sexta-feira, junho 26, 2009

Choose your poison: Horror or Gothic?

Choose your poison: Horror or Gothic?
June 25, 2:12 PM

If you want to write "horror" stories or fiction of any kind, one of the most helpful questions you can ask yourself is "Am I really writing a horror story?" This may sound strange, but especially in America, there is much confusion between horror and Gothic stories. They are related, but totally different animals. If you want to do horror, is your story really Gothic with a horror disguise? Is it Gothic horror, and if so, how much is it one or the other?

Most people can fairly easily distinguish horror, but don't have a clue about what constitutes the Gothic tale. Horror is scary, right? Gothic may or may not be scary. If it's Gothic and scary, you have Gothic horror. The first Gothic story was written by Horace Walpole in England in 1764, a ghost story of sorts titled The Castle of Otranto. Its success began a thriving literary trend. The horror genre came much later. Not only horror, but crime drama, and even science fiction all flowed from the Gothic literary stream.

So what is Gothic fiction? Chris Baldick's Introduction to the Oxford Book of Gothic Tales defines a Gothic text as being made up of "a fearful sense of inheritance in time with a claustrophobic sense of enclosure in space, these two dimensions reinforcing one another to produce an impression of a sickening descent into disintegration." I would add that the agent producing this disintegration is of a supernatural, mysterious/unknown, or psychotic-related origin. For example, an evil from the past confronts a group of people in an isolated area. How do they react? If the fear element is strong, you have Gothic horror. On the other hand, such a story can be merely suspenseful, without being scary at all. Keep in mind that the claustrophobic "area" can also be within a person’s own mind, someone in a deranged or nearly psychotic state.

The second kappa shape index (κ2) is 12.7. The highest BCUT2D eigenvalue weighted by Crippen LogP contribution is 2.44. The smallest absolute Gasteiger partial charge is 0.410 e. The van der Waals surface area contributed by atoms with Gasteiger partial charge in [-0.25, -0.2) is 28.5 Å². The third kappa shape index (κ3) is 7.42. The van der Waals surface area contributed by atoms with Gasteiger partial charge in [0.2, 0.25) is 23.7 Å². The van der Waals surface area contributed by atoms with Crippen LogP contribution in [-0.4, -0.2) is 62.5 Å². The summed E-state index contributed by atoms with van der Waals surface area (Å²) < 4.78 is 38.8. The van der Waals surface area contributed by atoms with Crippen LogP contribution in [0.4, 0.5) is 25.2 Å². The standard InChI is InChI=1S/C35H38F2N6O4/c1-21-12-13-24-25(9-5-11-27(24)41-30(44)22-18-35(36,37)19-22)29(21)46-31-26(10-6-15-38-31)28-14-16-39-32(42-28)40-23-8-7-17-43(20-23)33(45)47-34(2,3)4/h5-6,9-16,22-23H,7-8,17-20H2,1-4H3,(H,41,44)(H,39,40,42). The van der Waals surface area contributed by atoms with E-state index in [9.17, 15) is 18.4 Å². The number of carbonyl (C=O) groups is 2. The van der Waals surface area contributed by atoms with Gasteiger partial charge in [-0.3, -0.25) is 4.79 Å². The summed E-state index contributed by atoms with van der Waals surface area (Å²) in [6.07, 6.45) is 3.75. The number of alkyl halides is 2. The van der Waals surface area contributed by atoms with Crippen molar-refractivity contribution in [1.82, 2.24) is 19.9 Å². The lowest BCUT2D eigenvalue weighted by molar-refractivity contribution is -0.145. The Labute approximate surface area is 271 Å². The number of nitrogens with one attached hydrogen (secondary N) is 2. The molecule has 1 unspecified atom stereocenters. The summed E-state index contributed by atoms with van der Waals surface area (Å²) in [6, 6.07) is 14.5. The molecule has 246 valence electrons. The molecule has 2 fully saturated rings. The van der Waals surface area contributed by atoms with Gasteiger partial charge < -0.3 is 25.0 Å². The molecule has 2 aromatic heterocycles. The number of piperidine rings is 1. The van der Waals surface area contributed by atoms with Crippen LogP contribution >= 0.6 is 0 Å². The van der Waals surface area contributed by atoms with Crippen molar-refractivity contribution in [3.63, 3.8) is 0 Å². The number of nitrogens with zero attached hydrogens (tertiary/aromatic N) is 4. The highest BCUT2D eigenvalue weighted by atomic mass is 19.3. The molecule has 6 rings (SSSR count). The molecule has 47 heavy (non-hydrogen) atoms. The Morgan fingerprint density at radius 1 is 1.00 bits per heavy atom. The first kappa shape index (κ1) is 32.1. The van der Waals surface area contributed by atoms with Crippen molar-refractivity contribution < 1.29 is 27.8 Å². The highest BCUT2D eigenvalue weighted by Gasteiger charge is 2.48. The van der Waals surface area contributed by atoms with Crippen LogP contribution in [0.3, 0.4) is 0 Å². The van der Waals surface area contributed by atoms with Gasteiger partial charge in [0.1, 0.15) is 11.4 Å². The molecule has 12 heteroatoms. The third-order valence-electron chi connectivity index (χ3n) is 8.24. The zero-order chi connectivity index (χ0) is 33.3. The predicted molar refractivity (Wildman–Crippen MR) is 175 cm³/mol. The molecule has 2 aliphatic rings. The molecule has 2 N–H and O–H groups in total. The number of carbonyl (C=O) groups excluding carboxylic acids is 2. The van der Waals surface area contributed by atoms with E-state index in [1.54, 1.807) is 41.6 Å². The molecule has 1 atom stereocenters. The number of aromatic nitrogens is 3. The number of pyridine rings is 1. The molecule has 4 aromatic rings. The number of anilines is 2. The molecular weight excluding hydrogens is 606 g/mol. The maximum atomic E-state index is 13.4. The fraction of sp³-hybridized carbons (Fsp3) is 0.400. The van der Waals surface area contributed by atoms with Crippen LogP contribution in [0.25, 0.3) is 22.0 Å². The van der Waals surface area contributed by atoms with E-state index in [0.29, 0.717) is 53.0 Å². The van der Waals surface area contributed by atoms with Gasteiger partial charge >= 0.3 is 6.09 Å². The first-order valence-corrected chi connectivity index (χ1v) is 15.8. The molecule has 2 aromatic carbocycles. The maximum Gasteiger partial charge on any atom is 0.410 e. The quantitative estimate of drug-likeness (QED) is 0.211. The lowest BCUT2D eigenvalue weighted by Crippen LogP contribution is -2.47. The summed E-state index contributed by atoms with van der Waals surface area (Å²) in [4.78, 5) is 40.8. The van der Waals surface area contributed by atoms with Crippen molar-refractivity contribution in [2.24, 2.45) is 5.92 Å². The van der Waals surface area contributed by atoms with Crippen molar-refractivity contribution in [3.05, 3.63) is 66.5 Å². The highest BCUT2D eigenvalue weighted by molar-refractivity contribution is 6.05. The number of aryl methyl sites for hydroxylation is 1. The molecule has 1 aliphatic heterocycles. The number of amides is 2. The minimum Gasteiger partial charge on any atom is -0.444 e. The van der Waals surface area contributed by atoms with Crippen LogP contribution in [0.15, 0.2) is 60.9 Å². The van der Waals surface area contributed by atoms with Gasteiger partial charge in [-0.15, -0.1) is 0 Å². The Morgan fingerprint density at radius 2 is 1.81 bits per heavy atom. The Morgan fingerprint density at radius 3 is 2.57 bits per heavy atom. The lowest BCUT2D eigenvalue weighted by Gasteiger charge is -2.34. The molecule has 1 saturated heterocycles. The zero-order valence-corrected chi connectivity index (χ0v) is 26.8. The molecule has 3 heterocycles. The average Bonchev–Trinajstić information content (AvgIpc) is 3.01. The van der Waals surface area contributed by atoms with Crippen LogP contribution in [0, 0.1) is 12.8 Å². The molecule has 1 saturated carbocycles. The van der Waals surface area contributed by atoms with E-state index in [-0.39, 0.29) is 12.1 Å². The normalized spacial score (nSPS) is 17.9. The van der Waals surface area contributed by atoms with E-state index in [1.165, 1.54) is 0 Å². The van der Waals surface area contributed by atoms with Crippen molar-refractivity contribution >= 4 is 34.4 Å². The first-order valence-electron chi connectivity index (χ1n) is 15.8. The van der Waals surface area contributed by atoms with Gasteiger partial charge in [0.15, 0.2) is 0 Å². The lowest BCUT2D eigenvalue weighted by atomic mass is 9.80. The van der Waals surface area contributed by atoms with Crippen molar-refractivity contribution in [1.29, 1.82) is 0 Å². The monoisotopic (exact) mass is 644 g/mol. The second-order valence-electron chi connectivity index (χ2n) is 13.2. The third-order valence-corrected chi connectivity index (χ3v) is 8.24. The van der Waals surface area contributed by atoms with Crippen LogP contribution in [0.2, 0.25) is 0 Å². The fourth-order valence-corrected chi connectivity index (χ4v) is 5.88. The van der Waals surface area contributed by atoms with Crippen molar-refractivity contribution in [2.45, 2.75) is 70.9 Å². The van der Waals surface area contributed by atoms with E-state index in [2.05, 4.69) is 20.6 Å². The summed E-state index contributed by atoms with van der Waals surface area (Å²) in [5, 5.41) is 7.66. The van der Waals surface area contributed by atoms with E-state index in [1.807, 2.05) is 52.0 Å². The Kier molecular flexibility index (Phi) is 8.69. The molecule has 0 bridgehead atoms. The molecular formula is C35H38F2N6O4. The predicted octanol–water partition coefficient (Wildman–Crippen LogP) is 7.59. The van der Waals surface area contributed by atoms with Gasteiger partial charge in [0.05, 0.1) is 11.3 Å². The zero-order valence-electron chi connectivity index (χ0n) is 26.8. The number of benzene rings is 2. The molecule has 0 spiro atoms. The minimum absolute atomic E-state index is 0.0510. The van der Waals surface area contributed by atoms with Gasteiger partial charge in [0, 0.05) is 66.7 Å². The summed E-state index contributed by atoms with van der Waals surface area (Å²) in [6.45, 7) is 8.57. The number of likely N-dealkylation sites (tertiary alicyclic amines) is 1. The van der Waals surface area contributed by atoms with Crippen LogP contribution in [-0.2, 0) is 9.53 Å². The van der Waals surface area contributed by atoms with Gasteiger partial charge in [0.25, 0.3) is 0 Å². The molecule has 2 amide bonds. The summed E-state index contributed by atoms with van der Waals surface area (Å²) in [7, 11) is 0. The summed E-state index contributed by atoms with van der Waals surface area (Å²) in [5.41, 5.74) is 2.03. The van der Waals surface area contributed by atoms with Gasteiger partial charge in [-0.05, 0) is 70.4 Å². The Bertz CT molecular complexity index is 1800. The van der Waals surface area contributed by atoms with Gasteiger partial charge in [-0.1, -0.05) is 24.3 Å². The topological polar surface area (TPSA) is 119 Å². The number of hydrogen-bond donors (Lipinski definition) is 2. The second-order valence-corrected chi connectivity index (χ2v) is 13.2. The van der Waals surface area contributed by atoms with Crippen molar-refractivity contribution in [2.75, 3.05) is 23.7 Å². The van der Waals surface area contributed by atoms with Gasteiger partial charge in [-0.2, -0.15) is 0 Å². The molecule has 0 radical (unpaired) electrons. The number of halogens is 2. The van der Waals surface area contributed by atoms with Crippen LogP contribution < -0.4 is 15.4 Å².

An essential element of the Gothic is almost always romance. Just as Baldick leaves out the supernatural, which surely "haunts" much within the Gothic territory, he omits romance as well. Nowadays, if you want to write a good Gothic story, especially one that sells, you must have a strong romantic interest to animate your plot. Doomed love is the Gothic romantic theme par excellence, but you can also have it both ways, as does Emily Brontë in Wuthering Heights. Her main story is about a tragic romance, but she manages to insert a subplot romance with a happy ending. Volumes have been written about he relation between the Gothic and Romantic. All you need to know is, to write a successful Gothic story, in the words of the song, "You can't have one without the other."